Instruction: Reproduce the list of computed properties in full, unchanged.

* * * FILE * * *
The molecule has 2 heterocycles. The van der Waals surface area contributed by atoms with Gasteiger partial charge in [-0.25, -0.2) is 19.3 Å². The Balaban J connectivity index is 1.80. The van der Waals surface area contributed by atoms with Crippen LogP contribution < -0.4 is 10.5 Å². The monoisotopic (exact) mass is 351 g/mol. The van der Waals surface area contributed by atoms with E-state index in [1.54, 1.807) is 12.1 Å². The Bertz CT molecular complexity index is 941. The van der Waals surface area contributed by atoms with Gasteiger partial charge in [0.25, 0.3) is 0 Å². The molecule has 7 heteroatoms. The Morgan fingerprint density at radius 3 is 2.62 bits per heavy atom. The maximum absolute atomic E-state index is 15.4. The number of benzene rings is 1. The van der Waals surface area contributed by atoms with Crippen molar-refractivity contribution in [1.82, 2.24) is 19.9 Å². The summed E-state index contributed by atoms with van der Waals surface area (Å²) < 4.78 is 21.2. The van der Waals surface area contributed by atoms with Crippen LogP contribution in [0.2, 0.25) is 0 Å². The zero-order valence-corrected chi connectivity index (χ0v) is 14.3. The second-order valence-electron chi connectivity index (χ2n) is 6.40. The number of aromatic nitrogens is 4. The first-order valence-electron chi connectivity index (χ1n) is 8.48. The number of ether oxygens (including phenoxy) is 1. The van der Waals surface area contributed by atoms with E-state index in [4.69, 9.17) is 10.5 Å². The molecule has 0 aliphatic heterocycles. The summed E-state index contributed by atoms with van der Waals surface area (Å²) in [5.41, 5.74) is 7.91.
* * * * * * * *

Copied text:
The molecule has 2 heterocycles. The van der Waals surface area contributed by atoms with Gasteiger partial charge in [-0.25, -0.2) is 19.3 Å². The Balaban J connectivity index is 1.80. The van der Waals surface area contributed by atoms with Crippen LogP contribution < -0.4 is 10.5 Å². The monoisotopic (exact) mass is 351 g/mol. The van der Waals surface area contributed by atoms with E-state index in [1.54, 1.807) is 12.1 Å². The Bertz CT molecular complexity index is 941. The van der Waals surface area contributed by atoms with Gasteiger partial charge in [0.25, 0.3) is 0 Å². The molecule has 7 heteroatoms. The Morgan fingerprint density at radius 3 is 2.62 bits per heavy atom. The maximum absolute atomic E-state index is 15.4. The number of benzene rings is 1. The van der Waals surface area contributed by atoms with Crippen molar-refractivity contribution in [1.82, 2.24) is 19.9 Å². The summed E-state index contributed by atoms with van der Waals surface area (Å²) < 4.78 is 21.2. The van der Waals surface area contributed by atoms with Crippen LogP contribution in [0.2, 0.25) is 0 Å². The zero-order valence-corrected chi connectivity index (χ0v) is 14.3. The second-order valence-electron chi connectivity index (χ2n) is 6.40. The number of aromatic nitrogens is 4. The first-order valence-electron chi connectivity index (χ1n) is 8.48. The number of ether oxygens (including phenoxy) is 1. The van der Waals surface area contributed by atoms with E-state index in [4.69, 9.17) is 10.5 Å². The molecule has 0 aliphatic heterocycles. The summed E-state index contributed by atoms with van der Waals surface area (Å²) in [5.41, 5.74) is 7.91.